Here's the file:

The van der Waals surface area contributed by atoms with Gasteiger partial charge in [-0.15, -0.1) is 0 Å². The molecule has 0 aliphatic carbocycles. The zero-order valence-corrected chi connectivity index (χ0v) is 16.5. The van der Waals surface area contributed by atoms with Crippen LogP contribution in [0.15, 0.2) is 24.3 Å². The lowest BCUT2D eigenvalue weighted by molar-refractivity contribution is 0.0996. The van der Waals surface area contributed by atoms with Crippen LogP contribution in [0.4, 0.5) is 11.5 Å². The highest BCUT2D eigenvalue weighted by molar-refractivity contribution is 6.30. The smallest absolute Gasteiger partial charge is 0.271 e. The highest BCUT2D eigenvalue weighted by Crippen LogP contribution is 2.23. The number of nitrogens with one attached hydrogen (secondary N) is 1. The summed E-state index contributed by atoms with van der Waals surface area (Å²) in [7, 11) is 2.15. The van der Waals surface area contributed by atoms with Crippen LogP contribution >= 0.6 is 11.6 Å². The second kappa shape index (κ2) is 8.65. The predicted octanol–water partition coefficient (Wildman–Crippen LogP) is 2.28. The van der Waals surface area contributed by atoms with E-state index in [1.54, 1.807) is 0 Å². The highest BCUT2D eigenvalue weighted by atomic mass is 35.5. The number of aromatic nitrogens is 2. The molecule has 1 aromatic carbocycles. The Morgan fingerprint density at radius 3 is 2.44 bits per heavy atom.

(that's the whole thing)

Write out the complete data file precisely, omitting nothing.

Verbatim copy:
The van der Waals surface area contributed by atoms with Gasteiger partial charge in [-0.15, -0.1) is 0 Å². The molecule has 0 aliphatic carbocycles. The zero-order valence-corrected chi connectivity index (χ0v) is 16.5. The van der Waals surface area contributed by atoms with Crippen LogP contribution in [0.15, 0.2) is 24.3 Å². The lowest BCUT2D eigenvalue weighted by molar-refractivity contribution is 0.0996. The van der Waals surface area contributed by atoms with Crippen LogP contribution in [0.4, 0.5) is 11.5 Å². The highest BCUT2D eigenvalue weighted by molar-refractivity contribution is 6.30. The smallest absolute Gasteiger partial charge is 0.271 e. The highest BCUT2D eigenvalue weighted by Crippen LogP contribution is 2.23. The number of nitrogens with one attached hydrogen (secondary N) is 1. The summed E-state index contributed by atoms with van der Waals surface area (Å²) in [7, 11) is 2.15. The van der Waals surface area contributed by atoms with Crippen LogP contribution >= 0.6 is 11.6 Å². The second kappa shape index (κ2) is 8.65. The predicted octanol–water partition coefficient (Wildman–Crippen LogP) is 2.28. The van der Waals surface area contributed by atoms with E-state index in [1.54, 1.807) is 0 Å². The highest BCUT2D eigenvalue weighted by atomic mass is 35.5. The number of aromatic nitrogens is 2. The molecule has 1 aromatic carbocycles. The Morgan fingerprint density at radius 3 is 2.44 bits per heavy atom.